One of the good thing about trade shows, is that cultural boundaries or geography do not limit you. But since each country has its rules, exhibiting styles and practices, it pays to teach yourself and your team about the differences or expected changes so that you have a smooth run all the time. If you exhibit internationally, or you want to start taking your shows outside the border, here are a few things to help you stay on track:
Know the terminologies and practices
If you are in the United States or Canada, exhibiting structures are referred to as booths or exhibits, but when you go to Europe, they are “stands.” Again in the US and Canada, utilities run directly underneath your carpet, but this is not the case internationally, raised platform floors are common practiced and used for utilities. Raised floor are not as popular in North America and are perceived as a barrier. Knowing the differences in terminologies and practices, will help you set up quickly and easily acquaint yourself with the new international environment.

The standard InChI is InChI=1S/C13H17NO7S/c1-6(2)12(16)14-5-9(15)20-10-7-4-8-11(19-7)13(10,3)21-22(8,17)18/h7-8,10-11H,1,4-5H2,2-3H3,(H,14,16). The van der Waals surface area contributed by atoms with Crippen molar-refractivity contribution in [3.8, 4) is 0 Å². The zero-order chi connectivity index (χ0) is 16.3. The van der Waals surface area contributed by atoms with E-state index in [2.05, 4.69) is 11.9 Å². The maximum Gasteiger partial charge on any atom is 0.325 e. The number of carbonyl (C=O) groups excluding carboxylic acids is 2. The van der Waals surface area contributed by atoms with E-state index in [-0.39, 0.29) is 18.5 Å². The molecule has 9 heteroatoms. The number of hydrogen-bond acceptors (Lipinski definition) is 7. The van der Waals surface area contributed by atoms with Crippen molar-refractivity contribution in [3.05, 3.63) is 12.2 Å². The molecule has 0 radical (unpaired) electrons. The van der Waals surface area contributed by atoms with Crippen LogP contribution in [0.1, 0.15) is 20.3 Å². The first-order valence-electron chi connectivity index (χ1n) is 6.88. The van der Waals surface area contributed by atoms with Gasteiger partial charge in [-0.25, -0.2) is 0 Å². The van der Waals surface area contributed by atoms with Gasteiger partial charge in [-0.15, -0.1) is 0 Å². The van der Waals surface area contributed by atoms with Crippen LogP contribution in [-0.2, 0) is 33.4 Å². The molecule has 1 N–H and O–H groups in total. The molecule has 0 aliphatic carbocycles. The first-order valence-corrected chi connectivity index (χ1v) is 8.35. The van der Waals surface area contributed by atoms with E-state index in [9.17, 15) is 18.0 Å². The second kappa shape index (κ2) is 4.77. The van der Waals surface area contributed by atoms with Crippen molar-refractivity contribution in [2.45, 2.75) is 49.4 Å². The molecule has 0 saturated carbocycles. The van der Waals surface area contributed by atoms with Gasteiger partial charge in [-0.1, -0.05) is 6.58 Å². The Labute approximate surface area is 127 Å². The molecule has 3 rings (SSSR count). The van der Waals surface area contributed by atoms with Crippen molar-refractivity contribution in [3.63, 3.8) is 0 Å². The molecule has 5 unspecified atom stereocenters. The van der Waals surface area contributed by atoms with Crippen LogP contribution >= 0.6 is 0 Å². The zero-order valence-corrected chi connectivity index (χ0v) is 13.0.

Know the conversions
You don’t just have to know about the conversion rate for the dollar, but also for the measurements you are likely to use. In the US and Canada, booths are configured in square feet or inches, but in Europe and other countries, the configuration may be in square meters. Again, the electrical rating in the US and Canada is also different from the rating in Europe. You should know about these conversions, especially when planning your booth so that you know what adjustments will be necessary to make your booth conform to what you had wanted for your trade show success.
Keep a steady pace
In North America, most tradeshows are open for an average of three days per week, and for between six and eight hours daily. For international exhibitions, the shows may be open for a full week, with the floor remaining open for up to ten hours daily. This may be very tiring, and since most of the international tradeshows don’t have carpets and double pads to elevate your feet, it is recommended to pace yourself steadily to avoid getting fatigued and burned out.